One phrase he frequently used was “Not really, but…” in response to any of my questions and suggestions. He denied that he ever had any nightmares, that he had been abused by his parents, that he was overthinking like his father, that he was worried about not having a girlfriend or a steady job; only to contradict himself a few minutes later. When I pointed out that these phrases were indicative of his denial as a defense mechanism, automatically he said, “Not really, but…”  At this point, I confronted him that all people used defense mechanisms. He finally realized that he was indeed using this defence mechanism as his general life orientation.

Then, I explained to him that all of us are influenced by our unconscious mind. As a part of the integrative-meaning therapy, I explained to him how the unconscious mind worked and how clients’ defense mechanisms and resistance were part of the process of psychotherapy. If he really wanted help, he needed to trust me and cooperate to find solutions to his problems.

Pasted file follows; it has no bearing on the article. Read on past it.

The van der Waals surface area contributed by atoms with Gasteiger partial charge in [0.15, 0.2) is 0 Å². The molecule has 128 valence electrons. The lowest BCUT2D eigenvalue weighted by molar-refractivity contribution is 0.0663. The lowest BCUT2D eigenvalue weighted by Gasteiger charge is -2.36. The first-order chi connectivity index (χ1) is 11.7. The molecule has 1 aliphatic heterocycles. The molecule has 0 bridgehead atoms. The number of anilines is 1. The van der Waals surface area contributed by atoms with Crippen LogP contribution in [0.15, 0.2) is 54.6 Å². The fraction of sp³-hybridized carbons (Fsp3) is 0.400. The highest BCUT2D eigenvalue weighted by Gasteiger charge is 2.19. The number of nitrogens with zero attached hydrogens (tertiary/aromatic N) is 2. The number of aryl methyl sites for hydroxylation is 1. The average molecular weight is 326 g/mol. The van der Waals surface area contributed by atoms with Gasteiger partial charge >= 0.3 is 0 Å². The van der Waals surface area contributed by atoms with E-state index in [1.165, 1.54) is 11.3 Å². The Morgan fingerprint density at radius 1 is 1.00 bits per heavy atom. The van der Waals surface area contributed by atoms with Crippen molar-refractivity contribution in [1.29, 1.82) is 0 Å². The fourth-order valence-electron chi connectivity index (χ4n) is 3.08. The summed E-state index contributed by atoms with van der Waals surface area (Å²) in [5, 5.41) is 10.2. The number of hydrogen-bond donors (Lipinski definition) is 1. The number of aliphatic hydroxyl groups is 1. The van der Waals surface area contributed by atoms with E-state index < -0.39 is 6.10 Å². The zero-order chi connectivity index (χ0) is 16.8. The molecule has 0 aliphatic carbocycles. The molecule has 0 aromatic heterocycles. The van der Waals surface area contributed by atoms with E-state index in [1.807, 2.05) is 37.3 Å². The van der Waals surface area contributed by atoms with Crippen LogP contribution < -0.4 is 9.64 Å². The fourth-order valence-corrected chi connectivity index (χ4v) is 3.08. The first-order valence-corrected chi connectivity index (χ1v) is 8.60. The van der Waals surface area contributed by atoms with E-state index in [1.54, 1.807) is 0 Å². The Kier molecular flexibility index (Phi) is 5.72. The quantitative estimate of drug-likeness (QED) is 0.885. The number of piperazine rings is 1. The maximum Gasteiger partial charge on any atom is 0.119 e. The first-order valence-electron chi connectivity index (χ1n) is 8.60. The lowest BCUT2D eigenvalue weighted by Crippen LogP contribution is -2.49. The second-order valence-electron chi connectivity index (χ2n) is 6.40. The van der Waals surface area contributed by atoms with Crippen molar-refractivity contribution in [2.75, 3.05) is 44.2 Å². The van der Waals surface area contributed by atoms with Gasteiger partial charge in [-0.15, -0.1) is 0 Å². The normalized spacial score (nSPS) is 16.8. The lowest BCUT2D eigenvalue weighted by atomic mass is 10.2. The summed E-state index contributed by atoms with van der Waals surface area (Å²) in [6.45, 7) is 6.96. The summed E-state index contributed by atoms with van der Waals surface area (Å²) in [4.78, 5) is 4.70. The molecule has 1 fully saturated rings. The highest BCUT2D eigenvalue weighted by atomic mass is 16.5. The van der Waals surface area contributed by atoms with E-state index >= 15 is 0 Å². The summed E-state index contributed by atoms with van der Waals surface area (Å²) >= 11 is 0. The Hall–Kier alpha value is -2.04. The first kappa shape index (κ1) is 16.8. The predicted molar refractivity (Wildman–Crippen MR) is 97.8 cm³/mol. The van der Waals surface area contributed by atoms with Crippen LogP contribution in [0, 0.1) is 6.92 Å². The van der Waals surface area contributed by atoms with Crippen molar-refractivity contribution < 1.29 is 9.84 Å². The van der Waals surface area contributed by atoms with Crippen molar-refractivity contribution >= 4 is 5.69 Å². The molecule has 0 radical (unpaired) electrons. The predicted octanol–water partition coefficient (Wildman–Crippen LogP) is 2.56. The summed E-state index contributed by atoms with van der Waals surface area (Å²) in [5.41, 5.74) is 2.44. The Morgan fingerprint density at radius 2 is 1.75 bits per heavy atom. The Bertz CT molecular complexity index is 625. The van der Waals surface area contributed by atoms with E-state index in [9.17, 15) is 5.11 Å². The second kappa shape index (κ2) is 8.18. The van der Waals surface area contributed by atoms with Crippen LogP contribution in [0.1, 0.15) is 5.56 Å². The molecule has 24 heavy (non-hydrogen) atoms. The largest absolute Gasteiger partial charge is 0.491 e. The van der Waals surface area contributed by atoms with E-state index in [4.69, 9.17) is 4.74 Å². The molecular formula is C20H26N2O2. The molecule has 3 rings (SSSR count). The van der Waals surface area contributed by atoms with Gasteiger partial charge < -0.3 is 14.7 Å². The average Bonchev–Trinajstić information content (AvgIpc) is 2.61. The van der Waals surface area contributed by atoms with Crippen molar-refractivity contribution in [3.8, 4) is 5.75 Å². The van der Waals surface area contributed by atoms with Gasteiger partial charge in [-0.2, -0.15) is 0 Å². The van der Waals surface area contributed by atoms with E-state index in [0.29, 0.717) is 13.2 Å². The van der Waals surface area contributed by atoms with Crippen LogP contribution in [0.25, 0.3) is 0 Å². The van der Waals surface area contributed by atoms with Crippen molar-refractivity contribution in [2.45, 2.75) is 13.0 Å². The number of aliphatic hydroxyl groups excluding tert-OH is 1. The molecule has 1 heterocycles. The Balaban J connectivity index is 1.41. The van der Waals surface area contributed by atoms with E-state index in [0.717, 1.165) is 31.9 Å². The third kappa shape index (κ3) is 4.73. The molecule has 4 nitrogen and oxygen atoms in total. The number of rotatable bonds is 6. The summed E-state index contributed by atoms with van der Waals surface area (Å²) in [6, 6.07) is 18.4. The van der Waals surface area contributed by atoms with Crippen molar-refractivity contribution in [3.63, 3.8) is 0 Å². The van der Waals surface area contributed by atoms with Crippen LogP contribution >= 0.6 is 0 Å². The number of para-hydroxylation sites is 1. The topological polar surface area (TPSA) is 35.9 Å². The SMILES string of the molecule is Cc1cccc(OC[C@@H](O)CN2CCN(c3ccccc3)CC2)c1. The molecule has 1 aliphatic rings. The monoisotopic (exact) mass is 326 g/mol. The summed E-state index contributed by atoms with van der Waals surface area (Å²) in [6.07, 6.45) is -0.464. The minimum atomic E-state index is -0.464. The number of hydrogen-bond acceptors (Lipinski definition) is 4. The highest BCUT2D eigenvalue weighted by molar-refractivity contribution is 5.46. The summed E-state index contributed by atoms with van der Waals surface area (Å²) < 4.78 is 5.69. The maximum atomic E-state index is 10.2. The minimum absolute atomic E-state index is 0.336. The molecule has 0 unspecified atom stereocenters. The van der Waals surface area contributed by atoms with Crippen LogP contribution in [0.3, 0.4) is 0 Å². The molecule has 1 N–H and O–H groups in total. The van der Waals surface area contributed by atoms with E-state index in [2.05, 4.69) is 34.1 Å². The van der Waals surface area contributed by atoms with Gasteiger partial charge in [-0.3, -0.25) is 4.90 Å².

He then gave accounts of several incidents where he visited a place with his parents and said that he had been there before. But each time he told his parents, they insisted that it was just a dream. “But the voice that I heard and what I saw in my dreams are true”, he said emphatically. He had problems telling the difference between reality and dreams, between facts and myths. In addition to his amnesia of possible sexual abuse, and his frequent attempts to check himself for any sign of illness, he displayed classic symptoms of dissociative disorder with hypochondria and generalized anxiety disorder (GAD). He had gone through several childhood traumas, such as being abandoned by his parents at three years old and molested by his father when he was 12. He also had a difficult history in school and at work. This was a complicated case that required long-term treatment. An hour had gone by, but I could not just let him go, being in no better shape than when he first came in. With his agreement, we agreed to extend another 50 minutes.